The last thing you want to deal with when you’re driving down the road is a check engine light. But for millions of drivers, that’s exactly what happens each year. So, you rush to read the OBD-II code, but then what?
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Well, if you have a code P0118, we’ll walk you through everything you need to know. From what it means to how to fix it, we’ve got you covered. And if you’re wondering how serious this check engine light is, we’ll let you know all about that too.
Table of Contents
What Does Code P0118 Mean?
OBD-II Trouble Code P0118 DescriptionEngine Coolant Temperature Circuit High Input
Inside your vehicle, there’s a sensor that reads the current temperature of your engine and sends that information to the ECM so it can make proper adjustments to the fans and other cooling mechanisms. A high input means the engine is cool, and when the engine warms up you get a lower input.
When your engine recognizes that the inputs aren’t reading typical results or they’re out of an acceptable range, a code P0118 can result. Typically, at this point, the ECM defaults to a setting where the engine provides maximum cooling so the engine doesn’t overheat.
Symptoms of Code P0118
If you have a code P0018, the truth is that you likely won’t notice a ton of symptoms. Most of the time, the only thing you’ll likely notice is a check engine light. However, while that’s usually what happens, it’s not the only possible outcome. Below we’ve highlighted a few other potential outcomes.
When your vehicle is constantly running the engine fan and other cooling devices, the result is an engine that’s overworking itself. This means the fuel economy will dip some, even though you likely won’t notice a significant drop.
Causes of Code P0118
By far the most probable cause of an engine code P0118 is a defective engine coolant temperature sensor.
While these sensors can last a long time, all sensors wear out eventually. However, if you’ve been using regular tap water to mix with your antifreeze instead of distilled water, or if the coolant is extremely old, that might be the problem too.
If the problem is a rusty coolant system, that’s the worst-case scenario. Even if you flush the coolant, the rust is likely to come back, which means you should replace various components. However, as long as you’re using distilled water when you’re mixing the coolant this shouldn’t be a problem.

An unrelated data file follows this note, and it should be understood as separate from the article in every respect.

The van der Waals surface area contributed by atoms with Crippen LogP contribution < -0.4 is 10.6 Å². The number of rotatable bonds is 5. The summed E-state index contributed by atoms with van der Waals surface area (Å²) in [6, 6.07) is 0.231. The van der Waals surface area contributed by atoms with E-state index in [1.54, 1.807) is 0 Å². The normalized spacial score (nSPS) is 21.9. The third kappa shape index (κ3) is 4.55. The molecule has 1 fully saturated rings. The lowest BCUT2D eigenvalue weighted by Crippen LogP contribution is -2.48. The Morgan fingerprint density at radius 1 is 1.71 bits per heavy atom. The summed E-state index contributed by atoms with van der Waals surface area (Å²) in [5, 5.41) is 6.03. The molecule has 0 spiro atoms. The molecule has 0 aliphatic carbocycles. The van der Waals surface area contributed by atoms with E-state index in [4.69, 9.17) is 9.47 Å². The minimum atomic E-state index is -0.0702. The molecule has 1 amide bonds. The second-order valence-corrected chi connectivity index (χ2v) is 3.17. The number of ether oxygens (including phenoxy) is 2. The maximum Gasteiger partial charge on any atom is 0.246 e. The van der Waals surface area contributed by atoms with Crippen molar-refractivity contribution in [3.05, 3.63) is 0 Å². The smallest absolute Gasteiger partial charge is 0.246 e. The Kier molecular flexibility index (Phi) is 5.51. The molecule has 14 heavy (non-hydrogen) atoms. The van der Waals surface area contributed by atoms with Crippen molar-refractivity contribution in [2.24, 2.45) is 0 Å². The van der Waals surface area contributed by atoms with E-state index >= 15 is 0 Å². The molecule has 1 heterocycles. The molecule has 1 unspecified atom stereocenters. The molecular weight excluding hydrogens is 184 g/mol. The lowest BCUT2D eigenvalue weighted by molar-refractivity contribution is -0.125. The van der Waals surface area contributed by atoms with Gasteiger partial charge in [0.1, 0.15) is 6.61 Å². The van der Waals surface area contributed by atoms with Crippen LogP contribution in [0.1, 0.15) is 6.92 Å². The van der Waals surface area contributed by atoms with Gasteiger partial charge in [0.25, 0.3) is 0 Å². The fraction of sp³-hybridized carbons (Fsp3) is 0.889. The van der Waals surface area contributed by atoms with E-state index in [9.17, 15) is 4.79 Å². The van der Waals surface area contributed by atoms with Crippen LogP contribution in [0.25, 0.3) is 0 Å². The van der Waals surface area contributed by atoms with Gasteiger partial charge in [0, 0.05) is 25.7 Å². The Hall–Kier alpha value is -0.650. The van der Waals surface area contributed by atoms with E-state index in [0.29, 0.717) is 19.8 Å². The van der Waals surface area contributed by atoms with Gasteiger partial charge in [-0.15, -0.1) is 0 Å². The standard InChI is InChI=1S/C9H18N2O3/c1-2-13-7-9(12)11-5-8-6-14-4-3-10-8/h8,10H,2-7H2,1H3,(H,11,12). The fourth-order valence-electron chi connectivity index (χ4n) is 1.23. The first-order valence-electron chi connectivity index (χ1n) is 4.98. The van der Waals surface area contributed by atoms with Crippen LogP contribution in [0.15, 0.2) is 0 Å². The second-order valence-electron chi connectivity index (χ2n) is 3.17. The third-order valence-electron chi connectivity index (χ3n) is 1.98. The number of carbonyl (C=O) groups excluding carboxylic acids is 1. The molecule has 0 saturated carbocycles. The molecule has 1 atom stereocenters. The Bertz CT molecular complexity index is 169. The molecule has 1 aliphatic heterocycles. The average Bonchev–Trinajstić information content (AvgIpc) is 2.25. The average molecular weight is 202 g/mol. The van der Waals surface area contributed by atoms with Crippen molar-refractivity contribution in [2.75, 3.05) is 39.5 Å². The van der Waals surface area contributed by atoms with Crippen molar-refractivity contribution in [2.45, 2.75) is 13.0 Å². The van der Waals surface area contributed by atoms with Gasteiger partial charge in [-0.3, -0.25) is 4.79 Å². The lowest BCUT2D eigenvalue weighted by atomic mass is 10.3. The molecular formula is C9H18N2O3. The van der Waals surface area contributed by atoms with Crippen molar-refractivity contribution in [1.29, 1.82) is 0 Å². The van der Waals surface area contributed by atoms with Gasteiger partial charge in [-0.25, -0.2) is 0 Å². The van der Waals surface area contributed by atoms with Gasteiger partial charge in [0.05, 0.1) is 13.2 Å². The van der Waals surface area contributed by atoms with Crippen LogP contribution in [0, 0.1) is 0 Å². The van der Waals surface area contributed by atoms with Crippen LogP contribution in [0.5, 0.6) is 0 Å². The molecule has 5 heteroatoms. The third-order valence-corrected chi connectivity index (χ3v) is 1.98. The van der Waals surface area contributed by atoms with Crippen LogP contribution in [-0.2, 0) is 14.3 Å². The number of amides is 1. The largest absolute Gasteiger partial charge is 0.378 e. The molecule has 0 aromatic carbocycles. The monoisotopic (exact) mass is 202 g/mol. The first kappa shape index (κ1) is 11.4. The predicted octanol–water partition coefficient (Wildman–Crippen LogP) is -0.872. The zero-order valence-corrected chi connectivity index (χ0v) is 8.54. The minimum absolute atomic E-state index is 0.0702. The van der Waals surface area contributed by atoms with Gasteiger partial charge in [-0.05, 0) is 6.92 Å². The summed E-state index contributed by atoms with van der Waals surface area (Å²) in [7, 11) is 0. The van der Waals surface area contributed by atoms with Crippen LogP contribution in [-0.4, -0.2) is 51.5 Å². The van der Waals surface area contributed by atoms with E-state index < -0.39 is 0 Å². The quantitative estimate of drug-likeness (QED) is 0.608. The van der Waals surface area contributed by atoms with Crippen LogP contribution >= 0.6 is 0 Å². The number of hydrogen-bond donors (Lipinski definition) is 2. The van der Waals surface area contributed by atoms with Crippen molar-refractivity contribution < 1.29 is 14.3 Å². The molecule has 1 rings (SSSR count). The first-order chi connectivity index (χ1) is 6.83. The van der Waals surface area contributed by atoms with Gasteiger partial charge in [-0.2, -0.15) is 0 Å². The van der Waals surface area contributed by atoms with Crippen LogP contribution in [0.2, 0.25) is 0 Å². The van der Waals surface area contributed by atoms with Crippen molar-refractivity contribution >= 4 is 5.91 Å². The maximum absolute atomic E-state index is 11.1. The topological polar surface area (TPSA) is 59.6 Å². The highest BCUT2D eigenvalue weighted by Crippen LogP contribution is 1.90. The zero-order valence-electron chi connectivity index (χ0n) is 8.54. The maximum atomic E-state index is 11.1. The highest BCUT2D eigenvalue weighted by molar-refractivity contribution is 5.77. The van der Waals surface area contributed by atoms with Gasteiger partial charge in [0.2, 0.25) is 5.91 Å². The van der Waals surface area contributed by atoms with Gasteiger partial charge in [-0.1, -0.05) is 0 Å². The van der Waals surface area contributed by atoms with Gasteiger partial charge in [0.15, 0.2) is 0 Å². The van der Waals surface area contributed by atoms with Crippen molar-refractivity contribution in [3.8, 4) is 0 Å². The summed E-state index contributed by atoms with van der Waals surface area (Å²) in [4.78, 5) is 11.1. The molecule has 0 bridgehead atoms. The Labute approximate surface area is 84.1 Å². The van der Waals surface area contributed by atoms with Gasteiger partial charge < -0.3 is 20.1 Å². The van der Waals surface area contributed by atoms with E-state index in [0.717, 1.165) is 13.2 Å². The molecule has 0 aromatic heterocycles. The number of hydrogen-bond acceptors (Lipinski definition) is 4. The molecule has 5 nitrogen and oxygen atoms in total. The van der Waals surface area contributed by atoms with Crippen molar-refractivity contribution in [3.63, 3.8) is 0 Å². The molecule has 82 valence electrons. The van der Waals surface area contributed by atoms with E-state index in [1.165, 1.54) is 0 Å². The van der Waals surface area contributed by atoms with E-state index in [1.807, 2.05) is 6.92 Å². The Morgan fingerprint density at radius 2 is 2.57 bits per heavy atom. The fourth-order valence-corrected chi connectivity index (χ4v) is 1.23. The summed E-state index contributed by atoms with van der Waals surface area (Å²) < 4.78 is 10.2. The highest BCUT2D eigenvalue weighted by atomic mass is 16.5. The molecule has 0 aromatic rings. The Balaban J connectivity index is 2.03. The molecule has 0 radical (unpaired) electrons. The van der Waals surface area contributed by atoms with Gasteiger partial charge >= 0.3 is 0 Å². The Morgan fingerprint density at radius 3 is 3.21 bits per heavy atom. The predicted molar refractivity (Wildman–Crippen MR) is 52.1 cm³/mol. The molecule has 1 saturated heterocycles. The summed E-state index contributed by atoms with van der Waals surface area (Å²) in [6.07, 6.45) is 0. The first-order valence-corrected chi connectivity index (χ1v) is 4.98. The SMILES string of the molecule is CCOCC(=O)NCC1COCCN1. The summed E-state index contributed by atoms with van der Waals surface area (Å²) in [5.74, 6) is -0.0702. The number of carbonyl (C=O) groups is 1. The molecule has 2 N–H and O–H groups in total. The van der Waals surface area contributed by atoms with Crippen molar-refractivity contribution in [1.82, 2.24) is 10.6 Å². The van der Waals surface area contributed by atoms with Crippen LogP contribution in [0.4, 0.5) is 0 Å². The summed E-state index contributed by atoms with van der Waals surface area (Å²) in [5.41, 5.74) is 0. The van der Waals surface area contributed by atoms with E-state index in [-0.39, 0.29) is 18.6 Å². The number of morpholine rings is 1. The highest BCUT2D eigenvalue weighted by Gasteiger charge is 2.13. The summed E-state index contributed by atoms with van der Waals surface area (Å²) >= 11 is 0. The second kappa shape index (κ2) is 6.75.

A final potential problem is a wiring concern. Even if the sensor is working as it should, if the wires that send the signal to the ECM are corroded, frayed, or shorted, it won’t matter. Once again, a defective engine coolant temperature sensor is likely, but you can’t automatically rule out a wiring problem.
- Faulty engine coolant temperature sensor
- Old/defective coolant
- Wiring problems
See Also: How to Flush a Radiator
Is Code P0118 Serious?
When you look at the symptoms you might find yourself wondering if a code P0118 is all that serious. If you don’t notice any abnormal conditions while driving, how much does it really matter?
The truth is that while you might not notice any abnormal symptoms, that doesn’t mean there aren’t potential problems that can crop up if you’re driving with a code P0118. First, you’re putting extra wear on various components.
Your engine fan isn’t supposed to run non-stop, and overuse can lead to it wearing out prematurely. And since your engine has no way of telling you that the coolant is getting too hot, you’ve also lost the ability for the engine to shut down to preserve itself when it’s overheating.
If you’re driving with a code P0118 you likely won’t notice anything wrong – that is until it goes way wrong. And since a code P0118 is relatively easy and cheap to fix, the last thing you want to do is risk your entire engine over a cheap fix.
How to Fix
If you have an engine code P0118 and the problem is a defective engine coolant temperature sensor, you can expect to spend anywhere from $125 to $175 in repairs if you take it to a professional shop.
However, if you do the job yourself, you can save some money since the part usually only costs between $40 and $60.
And when it comes to automotive jobs, replacing the engine coolant temperature sensor is usually on the easier end of things. Look up the location of the sensor in a factory service manual for your specific vehicle for more information.
If the problem is the coolant, you can expect to spend roughly $100 for a mechanic to flush the system. Of course, the exact price will depend on the size of the coolant system.
If you plan to do the job yourself, expect to spend $10 to $20 for each premixed gallon of solution. So, if your vehicle has a 4-gallon coolant system you’ll need to spend between $40 and $80 depending on the coolant your vehicle uses.